Rob has an MBA in management, a BS in marketing, and is a doctoral candidate in organizational theory and design.
Tony has a very big problem. You see, he has an employee that he thinks needs some counseling. He is not sure how to address the problem or even how to approach the employee. There is no one in the organization that can give Tony any guidance in dealing with the situation. So, in many ways, he feels like he's stuck.
Let's try to help Tony understand counseling and employee intervention. As we help Tony, he will begin to understand some of the counseling methods and some of the actions he can take to help him with his problem. Along the way, we might learn something as well.
What many people do not know is there are different categories of intervention. There is not just one main rule that everybody follows when it comes to intervening with employees. While some HR departments might have a formal structure for how to intervene or counsel employees, Tony's problem is he needs to understand how to take that first step and what his options are for counseling the employee.
There are two types of intervention: One is called authoritative, and one is called facilitative. When we talk about authoritative as it relates to intervention, it means that the individual who is helping the other person is doing so by giving them information. They are, in effect, challenging the person or even suggesting what the person should do.
On the other hand, facilitative focuses on the aspects of having the person who is trying to help, try to draw out ideas from the employee. These ideas help boost self-confidence and may deliver actual solutions that really help the other person to reach his or her own solution to the problem.
Obviously, it's more helpful if the employee who needs intervention reaches his own solution to the problem and gets on the right path on his own. However, that cannot always happen, and sometimes authoritative intervention must be used.
Authoritative has three main aspects - prescriptive, informative, and confronting. Prescriptive intervention is when you directly give the person advice and direction, informative is when you provide information to instruct and guide the other person, and finally, confronting is when you challenge the other person's behavior directly. This is not to say that you have to be aggressive when you do so, just that you are confronting them in a very direct and forward manner.
Facilitative intervention has three aspects as well. Those aspects are cathartic, catalytic, and supportive. When we use cathartic, we are helping the person to express emotions and overcome thoughts that they may not be aware they had. When we talk about catalytic, we're talking about helping the person to look back on their life or on their problem, analyze it, and see through a self-directed path that they can come up with their own problem-solving ideas. Finally, we have supportive, where we build up the confidence of the other person by focusing on the good qualities they possess.
To summarize what we just discussed, authoritative intervention means someone is taking charge and directing an individual, while facilitative intervention means someone is lending an individual a helping hand. When it comes to intervention, an individual can use either authoritative or facilitative as a main approach and use any or all of the aspects associated with that method to help the person.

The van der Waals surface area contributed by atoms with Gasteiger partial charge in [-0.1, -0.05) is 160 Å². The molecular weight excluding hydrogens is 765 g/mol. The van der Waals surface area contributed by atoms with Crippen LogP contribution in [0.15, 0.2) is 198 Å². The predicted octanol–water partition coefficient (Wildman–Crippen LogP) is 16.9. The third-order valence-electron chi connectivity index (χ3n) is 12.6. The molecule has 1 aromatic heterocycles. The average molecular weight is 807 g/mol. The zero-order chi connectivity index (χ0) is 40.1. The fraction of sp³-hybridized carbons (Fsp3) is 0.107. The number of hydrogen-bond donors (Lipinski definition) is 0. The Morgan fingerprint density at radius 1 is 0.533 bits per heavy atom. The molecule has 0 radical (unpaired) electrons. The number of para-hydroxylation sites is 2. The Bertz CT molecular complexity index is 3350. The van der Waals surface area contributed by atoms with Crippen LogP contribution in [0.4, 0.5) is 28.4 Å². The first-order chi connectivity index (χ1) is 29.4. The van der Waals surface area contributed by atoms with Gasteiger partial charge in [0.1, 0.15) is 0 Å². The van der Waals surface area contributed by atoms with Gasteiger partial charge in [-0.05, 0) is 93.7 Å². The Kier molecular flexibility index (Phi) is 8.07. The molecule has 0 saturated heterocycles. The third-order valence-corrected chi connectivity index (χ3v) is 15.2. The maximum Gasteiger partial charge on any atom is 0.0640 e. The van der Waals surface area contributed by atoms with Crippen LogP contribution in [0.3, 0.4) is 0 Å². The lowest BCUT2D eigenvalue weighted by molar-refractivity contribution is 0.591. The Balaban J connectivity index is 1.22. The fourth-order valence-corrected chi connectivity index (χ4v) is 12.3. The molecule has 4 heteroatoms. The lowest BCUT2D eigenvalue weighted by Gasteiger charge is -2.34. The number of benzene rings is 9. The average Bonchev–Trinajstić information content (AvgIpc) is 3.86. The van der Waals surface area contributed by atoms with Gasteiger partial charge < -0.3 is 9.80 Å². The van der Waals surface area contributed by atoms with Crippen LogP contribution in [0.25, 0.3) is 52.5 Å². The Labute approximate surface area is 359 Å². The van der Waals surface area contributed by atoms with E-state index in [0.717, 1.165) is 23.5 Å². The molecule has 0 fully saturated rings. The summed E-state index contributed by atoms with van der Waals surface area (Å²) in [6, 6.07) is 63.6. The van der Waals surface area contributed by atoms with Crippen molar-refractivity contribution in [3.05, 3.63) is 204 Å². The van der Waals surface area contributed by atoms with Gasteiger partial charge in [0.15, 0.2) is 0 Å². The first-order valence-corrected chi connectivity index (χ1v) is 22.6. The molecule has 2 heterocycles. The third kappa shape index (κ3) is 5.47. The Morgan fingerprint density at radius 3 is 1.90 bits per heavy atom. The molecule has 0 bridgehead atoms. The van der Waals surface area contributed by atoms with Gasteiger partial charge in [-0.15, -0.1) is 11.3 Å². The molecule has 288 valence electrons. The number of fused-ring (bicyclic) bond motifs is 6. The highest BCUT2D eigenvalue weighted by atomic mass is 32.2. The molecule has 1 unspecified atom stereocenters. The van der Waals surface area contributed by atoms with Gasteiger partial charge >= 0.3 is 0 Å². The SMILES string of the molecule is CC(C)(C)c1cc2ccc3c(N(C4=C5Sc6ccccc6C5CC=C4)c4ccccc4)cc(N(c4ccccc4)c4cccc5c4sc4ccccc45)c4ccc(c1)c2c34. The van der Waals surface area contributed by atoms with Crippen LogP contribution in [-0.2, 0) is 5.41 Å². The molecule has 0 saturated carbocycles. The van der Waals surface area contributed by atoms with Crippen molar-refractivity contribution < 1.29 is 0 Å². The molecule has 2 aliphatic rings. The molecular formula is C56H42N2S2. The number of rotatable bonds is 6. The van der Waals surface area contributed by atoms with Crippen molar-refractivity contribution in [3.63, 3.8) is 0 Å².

Analyzing Tony's Problem
Now let's get back to Tony. His problem is that one of his employees has been suspected of some unethical conduct. Tony wants to address the situation in a professional manner and allow the employee to rectify the situation.
So, as we just talked about, Tony has two different options: If he uses the authoritative approach, he is going to directly tell the employee what the problems are and tell the employee how he expects the situation to be fixed. He may, as we discussed earlier, confront the employee with the issue while also giving him direct advice and direct guidance.
His other option is facilitative intervention, where he will talk to the employee and try to have him realize his shortcomings. In effect, the employee will solve his own problems.
So, now you're asking yourself, how does Tony know which method to use? That is a very difficult question to answer. You see, it all depends on his company, his company's culture, the situation, and the employee involved. There is no magic formula, as much as Tony would like to have one. There is a certain degree of intuition and understanding required on his part.
Knowing that he has authoritative or facilitative aspects at his disposal will help Tony a great deal, but while he is in the situation, he does need to pay attention to the culture of the organization, the personality of the person, and the situation at hand. Either way, Tony can use authoritative, and he can choose between its three main aspects, prescriptive, informative, and confronting, or he can choose facilitative and its aspects of cathartic, catalytic, and supportive. Remember, Tony can mix and match all these aspects as the intervention happens.
You should have the ability to do the following after this lesson:
- Describe two different intervention types: authoritative and facilitative
- Explain the three main aspects of authoritative intervention
- Summarize the three main aspects of facilitative intervention
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